Should client_code be a formal Python package? Why [not]?

What I’m trying to do:
Run doctests in a module by running just that module. (Using a local copy of my source code, thanks to Anvil’s git integration.

What I’ve tried and what’s not working:
This usually works. Even in a sub-package. Until the subpackage module needs to import something from elsewhere in client_code. Then my local Python venv (v3.7) complains

builtins.ImportError: attempted relative import with no known parent package

Code Sample (from a subpackage):

# std lib
from datetime import date

# anvil labs
from ...anvil_labs.dataklasses import dataklass

...  # functions and classes with embedded docstrings here

# Run doctests in Wing IDE:
if __name__ == "__main__":  # We're running this module as a stand-alone program
    def _test():
        import doctest

Clone link:
I’m seeking opinions, not debugging. Clone link not required.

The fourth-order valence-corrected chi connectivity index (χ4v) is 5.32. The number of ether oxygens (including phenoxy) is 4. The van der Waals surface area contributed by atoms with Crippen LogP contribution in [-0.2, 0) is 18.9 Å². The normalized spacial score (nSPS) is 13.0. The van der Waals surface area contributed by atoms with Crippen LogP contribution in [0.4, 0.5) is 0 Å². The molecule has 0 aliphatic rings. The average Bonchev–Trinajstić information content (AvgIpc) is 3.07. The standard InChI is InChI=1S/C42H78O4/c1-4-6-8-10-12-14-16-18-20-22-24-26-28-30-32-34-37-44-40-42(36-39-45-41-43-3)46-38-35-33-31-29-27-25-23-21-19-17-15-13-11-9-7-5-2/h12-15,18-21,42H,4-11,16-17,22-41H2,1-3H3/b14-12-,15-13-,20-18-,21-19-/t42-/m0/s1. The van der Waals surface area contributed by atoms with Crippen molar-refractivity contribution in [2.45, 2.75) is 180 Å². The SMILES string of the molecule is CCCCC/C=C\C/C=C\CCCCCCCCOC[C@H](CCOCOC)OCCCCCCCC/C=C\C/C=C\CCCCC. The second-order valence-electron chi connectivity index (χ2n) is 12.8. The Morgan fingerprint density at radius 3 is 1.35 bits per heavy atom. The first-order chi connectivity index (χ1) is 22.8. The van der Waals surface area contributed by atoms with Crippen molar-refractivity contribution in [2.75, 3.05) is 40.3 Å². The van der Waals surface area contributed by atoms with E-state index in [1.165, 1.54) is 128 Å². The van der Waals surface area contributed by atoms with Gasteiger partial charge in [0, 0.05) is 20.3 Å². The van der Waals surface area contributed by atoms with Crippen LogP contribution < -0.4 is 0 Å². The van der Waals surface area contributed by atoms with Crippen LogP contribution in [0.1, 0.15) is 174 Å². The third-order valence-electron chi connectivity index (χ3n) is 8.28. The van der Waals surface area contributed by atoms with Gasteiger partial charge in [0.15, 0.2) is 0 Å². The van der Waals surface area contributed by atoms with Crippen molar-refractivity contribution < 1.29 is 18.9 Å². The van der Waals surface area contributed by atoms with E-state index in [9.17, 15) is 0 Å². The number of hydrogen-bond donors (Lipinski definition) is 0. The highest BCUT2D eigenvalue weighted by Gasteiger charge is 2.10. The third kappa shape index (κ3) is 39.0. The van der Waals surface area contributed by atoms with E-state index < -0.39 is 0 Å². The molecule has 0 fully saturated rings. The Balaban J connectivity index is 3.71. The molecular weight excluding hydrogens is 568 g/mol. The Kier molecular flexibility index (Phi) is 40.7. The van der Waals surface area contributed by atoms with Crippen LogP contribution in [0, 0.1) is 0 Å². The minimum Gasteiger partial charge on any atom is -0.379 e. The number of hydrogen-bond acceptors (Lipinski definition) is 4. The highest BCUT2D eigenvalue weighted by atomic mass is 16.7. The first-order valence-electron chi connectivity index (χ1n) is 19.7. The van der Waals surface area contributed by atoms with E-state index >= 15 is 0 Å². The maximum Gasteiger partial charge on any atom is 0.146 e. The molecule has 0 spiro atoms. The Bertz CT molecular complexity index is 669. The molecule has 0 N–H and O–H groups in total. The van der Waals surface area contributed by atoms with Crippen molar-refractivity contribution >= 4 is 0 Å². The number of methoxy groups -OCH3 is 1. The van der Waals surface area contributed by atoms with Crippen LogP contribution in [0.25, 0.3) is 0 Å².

Now, it seems that making client_code into an actual Python package, by giving it an actual file, would probably solve the problem.

But if that was a good idea, wouldn’t Anvil have already put one there?

Instead, the parent folder of client_code is made a package, using its own file, which reads as follows:

# This repository is an Anvil app. Learn more at
# To run the server-side code on your own machine, run:
# pip install anvil-uplink
# python -m anvil.run_app_via_uplink YourAppPackageName

__path__ = [__path__[0]+"/server_code", __path__[0]+"/client_code"]

So, my question is, what are the tradeoffs of giving client_code its own file? Is it likely to break things for the Server or Client (or IDE)? It would be good to know before making an attempt, in case the consequences turn out to be really hard-to-handle.

1 Like